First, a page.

Turbulent Economy in Syria Due to Civil War

The effect of the 3 ½ year civil war in Syria is rippling through its economy with many in business worried about not being able to pay for increased costs, which will push them out of business.

Earlier in October, the Syrian government increased the price of subsidized diesel to 48 cents per liter just prior to a big Islamic holiday. The increase pushed heating oil to 85 cents from 73 cents per liter.

The price increases are linked to the bombing the United States is carrying out in eastern Syria of pumping stations, tankers and wells that are under Islamic State control.

The militants were selling the oil at inexpensive prices, including $1 billion to the government of Syria, with the proceeds one of the biggest sources of income for the radical militant group.

Syria’s oil reserves are modest. Prior to the war the country was producing 360,000 barrels daily, since the fighting started it is pumping just 16,000 per day.

The country therefore has become reliant on importing oil and militants selling its own resources back to them.

The effects of the most recent price hike in fuel have impacted the prices of milk, yogurt and bread. The price of one loaf of bread that is unsubsidized increased from 85 cents to 97 cents, which is four times more than the pre-crisis price of 21 cents.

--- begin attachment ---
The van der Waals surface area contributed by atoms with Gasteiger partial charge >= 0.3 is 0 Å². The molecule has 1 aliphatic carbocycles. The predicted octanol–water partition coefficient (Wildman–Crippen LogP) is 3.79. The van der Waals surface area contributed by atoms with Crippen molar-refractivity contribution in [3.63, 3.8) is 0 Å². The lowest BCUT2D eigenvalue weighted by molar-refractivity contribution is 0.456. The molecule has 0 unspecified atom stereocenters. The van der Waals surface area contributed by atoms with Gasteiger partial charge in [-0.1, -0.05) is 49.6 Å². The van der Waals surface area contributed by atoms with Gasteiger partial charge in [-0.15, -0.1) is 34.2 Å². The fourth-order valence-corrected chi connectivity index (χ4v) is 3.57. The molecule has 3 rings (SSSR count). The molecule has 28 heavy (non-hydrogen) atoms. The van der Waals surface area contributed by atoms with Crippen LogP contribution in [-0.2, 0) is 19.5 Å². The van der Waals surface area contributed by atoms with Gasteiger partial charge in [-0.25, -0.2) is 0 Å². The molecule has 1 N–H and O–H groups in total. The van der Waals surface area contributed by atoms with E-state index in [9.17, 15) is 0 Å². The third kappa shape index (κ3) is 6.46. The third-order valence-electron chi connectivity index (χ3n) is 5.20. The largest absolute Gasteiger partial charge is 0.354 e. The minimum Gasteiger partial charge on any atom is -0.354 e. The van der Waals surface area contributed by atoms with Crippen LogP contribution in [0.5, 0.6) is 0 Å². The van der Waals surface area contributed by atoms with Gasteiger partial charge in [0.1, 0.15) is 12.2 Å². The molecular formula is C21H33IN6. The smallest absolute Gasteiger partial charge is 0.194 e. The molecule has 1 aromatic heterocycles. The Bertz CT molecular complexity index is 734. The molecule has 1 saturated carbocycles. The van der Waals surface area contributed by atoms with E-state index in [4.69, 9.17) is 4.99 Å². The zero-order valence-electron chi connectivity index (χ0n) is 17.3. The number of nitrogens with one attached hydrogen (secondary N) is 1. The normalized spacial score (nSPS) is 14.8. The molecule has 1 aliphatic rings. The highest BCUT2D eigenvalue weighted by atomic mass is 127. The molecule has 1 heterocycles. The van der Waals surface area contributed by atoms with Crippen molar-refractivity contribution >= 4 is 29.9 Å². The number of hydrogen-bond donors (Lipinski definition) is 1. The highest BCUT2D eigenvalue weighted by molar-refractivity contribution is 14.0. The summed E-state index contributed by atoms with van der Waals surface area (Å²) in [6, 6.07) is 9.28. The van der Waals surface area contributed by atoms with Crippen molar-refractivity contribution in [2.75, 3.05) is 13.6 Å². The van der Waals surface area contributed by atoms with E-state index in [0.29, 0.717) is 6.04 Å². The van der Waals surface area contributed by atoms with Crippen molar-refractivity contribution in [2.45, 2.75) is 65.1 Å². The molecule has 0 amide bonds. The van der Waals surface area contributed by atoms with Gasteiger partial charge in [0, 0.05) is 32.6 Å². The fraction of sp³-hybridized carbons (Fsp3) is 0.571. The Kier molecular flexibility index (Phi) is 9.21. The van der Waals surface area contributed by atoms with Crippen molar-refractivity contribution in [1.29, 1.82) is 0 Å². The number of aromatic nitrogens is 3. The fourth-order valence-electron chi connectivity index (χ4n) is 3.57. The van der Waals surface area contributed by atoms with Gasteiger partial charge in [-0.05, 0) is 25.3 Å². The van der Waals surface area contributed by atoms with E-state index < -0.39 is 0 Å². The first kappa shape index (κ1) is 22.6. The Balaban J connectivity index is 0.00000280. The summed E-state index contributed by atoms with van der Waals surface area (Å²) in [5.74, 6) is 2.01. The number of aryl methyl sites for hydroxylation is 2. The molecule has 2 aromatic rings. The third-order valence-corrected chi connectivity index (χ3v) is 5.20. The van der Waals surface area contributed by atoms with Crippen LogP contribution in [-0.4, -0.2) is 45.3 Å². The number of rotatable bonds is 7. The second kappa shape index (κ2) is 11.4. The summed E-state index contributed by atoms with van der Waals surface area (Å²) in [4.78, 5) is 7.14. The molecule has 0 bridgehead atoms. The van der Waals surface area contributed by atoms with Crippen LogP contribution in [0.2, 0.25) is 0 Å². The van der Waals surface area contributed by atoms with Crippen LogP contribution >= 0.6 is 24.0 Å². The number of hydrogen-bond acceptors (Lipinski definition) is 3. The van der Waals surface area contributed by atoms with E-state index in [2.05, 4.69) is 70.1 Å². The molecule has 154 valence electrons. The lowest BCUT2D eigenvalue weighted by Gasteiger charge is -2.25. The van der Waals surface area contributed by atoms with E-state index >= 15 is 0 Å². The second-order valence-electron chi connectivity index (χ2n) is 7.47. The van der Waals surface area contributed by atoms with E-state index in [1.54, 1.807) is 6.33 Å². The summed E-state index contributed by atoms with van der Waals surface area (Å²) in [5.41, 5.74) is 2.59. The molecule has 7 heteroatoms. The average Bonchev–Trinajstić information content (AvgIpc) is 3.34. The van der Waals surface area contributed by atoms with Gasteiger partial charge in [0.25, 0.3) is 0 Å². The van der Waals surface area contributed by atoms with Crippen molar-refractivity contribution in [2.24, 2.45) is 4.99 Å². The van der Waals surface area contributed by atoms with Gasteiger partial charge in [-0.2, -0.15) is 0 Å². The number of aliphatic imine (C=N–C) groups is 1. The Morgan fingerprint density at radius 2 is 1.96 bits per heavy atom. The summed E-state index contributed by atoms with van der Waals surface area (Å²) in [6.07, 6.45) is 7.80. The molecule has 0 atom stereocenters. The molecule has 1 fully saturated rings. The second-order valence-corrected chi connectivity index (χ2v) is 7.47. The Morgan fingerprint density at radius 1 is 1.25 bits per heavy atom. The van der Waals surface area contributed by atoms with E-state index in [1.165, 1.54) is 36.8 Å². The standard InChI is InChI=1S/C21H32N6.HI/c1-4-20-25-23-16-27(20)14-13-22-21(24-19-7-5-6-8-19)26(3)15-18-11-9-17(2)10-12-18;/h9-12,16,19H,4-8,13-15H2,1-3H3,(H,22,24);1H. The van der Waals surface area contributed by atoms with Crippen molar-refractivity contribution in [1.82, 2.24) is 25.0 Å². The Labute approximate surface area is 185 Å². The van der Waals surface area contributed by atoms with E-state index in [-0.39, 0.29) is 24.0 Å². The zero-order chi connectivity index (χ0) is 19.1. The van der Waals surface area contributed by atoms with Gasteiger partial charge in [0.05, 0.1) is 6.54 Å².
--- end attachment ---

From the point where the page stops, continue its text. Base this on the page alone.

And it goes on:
Milk went up from $1 to $1.13. Prior to the crisis, milk cost 30 cents.

Other goods are likely to feel the impact and increase over the next couple of weeks, said some traders at a Damascus bazaar called Hamidiyeh Souk.

The market was once a vibrant commerce center with locals, visitors and tourists shopping for everything from sweets to antiques to lingerie. Today it remains an important shopping location for the working class in the country.

For most of the products in the market, the price has at least quadrupled since the conflict started.

A print leisure suit was $6 before the war and is now $21. The price would appear inexpensive by standards in the west, but salaries are much lower in Syria: most soldiers and civil servants received a monthly salary of about $100.

One economic expert in Syria said the al-Assad government was attempting to stave off additional losses through appealing to Russia for its fuel supplies and its wheat.

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